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NEA, CEA Members and Leaders Support Jahana Hayes


Congressional candidate Jahana Hayes, a former Waterbury teacher, is championed by NEA Vice President Becky Pringle and CEA President Jeff Leake.


October 15, 2018

With less than four weeks left until Election Day, dozens of CEA members, staff, and leaders—joined by NEA Vice President Becky Pringle—came out to Danbury this weekend in a show of support for 2016 National Teacher of the Year Jahana Hayes, who is running for office in Connecticut's Fifth Congressional District.

"Everything is at stake," Hayes told the crowd, referring to mounting threats to public education and teachers' rights to bargain for fair wages and working conditions. "I represent a lot of people—the voices of a lot of people—who are saying, 'No, we will not accept this. No, this is not O.K. This has to change, and we will not be forgotten.' And there's so much responsibility in that."

Pringle, a middle school science teacher with 31 years of classroom experience, captured the current education struggle with the words of W.E.B. Dubois, who said, "The freedom to learn has been bought by bitter sacrifice. So whatever you might think about the curtailment of other civil rights, you must fight to the last ditch to keep open the right to learn."

'I am union'

When she first considered running for office, joining scores of other teachers-turned-legislative-contenders around the country, Hayes said some people tried to throw water on her plans by pointing out that she lacked political connections and didn't know a lot of people.

Smiling, she told the educators gathered in Danbury on Saturday morning, "Don't tell me I don't know anyone. I am union. I have brothers and sisters in every part of this state. We are important, and we have a voice. When I brought us to D.C. as Teacher of the Year, all the teachers stood with me. Every teacher in this state owned it. And once again, we're standing together and fighting for what we've already litigated. I just want you all to know that I could never do this by myself."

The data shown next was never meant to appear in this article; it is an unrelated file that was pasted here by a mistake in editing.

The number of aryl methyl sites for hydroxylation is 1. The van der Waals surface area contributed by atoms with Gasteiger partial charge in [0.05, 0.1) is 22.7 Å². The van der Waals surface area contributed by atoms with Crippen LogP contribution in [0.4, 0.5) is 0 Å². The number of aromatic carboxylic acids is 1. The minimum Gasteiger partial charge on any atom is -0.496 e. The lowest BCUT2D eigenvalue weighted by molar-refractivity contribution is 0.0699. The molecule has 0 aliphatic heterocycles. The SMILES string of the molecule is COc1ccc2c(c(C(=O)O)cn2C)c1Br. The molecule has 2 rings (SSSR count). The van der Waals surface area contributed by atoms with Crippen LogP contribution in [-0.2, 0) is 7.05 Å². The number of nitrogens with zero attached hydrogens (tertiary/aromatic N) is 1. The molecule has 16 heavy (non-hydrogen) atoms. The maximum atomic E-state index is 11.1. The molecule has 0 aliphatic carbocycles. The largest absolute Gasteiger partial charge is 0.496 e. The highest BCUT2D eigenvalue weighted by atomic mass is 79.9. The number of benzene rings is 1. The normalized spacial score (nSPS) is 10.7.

She added that as a history teacher, the past struggles of the teachers union "are not lost on me," and noted, "I know how we got a 40-hour week and paid time off and family and medical leave. I know how we got here, so this idea that someone woke up and decided to be 'nice' to us—no. We raised our collective voices. We used the power of the vote. We reminded people how strong we are when we get together."

Commenting on the current challenges facing teachers unions, she said, "I just think we have to do that one more time. We will not be deterred. We are immovable, we are unstoppable, and we are fierce."

Education is political

CEA members and staff gather in Danbury at a meet-and-greet for Jahana Hayes. Following the event, teachers went canvassing, going door-to-door to encourage colleagues in their communities to vote for pro-public-education candidates on November 6.

Hayes was joined at Danbury's meet-and-greet by other pro-education candidates running for state office.

"These are the people who are going to stand up for working families," said Pringle. "These are the people who understand that unions make us all stronger. These are the people who will fight for us every single day, and you are the people who are going to go out and get those votes. Remind them of Plato's words: 'If you think you are too good or too smart to be involved in politics, then you will be ruled by those who are neither good nor smart.' Every decision in our classrooms, in our worksites, in our lives is a political decision, and so we must stand up, and we must vote. Our children are depending on us to be worthy of them. Thank you, Connecticut, for leading the way."


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